In Bangladesh, BRAC one of the largest development organisations in the world, has a large network of community health workers with reach into all parts of the country. BRAC uses this network to deliver multiple micronutrient powders to address anaemia in children under 2.
In addition, the Social Marketing Company (SMC), the largest Social Enterprise globally uses local service providers and entrepreneurial model to address micronutrient malnutrition using multiple micronutrient powders with complementary food.
The World Health Organization (WHO) recommends home fortification of foods with multiple micronutrient powders (MNP) to improve micronutrient status and address high prevalence of anaemia among children under 2 years of age.4 The provision of free MNPs through the health system is not necessarily sustainable. The question was, can MNPs be sold at an affordable price such that they have a significant impact on under 2 anaemia? If this is possible, what is the cost-effectiveness of doing so?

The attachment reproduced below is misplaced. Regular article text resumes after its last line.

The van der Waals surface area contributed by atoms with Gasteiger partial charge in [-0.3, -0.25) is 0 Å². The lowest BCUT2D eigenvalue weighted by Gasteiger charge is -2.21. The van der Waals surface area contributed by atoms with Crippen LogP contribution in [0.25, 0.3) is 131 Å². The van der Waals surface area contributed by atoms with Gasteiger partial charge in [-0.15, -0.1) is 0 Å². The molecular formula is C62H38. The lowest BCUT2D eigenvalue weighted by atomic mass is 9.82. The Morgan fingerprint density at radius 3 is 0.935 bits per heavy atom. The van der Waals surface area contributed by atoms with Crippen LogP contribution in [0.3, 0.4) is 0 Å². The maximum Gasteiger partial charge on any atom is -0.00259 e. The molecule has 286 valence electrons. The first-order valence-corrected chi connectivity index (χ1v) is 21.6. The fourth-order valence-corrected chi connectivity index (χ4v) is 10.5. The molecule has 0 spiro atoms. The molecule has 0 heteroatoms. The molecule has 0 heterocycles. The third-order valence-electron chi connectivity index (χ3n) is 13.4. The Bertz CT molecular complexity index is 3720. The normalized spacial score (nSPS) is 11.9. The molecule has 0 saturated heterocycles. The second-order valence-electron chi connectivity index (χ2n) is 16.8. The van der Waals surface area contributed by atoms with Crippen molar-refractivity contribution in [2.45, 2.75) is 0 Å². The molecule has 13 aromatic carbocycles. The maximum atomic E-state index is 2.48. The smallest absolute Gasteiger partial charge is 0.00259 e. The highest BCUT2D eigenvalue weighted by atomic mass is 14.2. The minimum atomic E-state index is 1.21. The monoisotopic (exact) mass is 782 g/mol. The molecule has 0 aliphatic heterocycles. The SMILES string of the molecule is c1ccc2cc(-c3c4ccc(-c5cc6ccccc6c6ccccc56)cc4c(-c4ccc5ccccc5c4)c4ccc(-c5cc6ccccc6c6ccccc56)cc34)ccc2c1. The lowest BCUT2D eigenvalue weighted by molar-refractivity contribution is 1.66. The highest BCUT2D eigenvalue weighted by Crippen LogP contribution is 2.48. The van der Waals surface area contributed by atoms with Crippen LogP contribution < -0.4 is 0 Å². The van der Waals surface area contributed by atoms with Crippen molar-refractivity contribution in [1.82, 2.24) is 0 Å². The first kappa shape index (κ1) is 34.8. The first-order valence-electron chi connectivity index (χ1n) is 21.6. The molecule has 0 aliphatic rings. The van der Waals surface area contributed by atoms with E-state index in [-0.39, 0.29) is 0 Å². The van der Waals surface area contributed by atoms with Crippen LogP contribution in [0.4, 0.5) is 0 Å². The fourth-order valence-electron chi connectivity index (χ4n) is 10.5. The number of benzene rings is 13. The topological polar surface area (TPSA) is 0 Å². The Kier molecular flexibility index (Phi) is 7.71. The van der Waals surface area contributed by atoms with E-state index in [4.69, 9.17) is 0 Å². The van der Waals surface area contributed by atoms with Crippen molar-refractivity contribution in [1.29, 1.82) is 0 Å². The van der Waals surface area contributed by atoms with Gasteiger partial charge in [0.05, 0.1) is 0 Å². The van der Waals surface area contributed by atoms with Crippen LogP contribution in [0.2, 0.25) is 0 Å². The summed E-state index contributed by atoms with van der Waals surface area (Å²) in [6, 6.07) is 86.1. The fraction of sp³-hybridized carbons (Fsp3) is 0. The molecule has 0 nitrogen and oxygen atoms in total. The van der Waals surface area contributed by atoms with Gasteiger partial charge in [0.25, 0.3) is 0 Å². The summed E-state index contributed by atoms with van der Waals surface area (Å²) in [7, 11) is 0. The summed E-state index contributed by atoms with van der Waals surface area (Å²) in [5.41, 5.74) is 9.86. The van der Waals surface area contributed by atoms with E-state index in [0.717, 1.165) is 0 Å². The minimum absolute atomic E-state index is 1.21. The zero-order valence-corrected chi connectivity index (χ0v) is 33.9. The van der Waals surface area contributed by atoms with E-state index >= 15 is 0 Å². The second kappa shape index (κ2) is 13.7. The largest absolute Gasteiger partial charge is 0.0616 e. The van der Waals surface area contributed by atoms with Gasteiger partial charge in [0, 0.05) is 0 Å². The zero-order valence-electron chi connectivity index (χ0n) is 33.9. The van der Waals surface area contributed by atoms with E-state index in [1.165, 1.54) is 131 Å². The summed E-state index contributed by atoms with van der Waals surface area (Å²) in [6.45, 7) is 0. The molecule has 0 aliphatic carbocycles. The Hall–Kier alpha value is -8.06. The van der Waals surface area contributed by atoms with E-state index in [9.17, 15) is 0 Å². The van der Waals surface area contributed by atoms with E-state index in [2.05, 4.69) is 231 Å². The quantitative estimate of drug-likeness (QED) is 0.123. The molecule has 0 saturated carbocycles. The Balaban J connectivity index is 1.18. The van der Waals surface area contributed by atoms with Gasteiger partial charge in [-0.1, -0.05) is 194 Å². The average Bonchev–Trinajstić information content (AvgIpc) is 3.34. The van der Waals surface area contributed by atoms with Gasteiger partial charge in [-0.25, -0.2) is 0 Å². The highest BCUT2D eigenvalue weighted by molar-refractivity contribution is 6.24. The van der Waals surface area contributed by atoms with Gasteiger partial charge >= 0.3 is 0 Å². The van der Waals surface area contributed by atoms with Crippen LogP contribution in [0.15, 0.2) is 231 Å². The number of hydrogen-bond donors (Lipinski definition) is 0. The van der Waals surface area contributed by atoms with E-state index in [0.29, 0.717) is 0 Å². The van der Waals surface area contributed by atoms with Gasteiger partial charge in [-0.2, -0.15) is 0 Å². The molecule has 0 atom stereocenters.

GAIN, BRAC, SMC, Renata, a Bangladeshi pharmaceuticals company, icddr,b and the Children’s Investment Fund Foundation (CIFF), set out to evaluate whether such a programme could reach those who are vulnerable, whether they were impactful and whether they were good value for money compared to other routes to improved nutrition outcomes.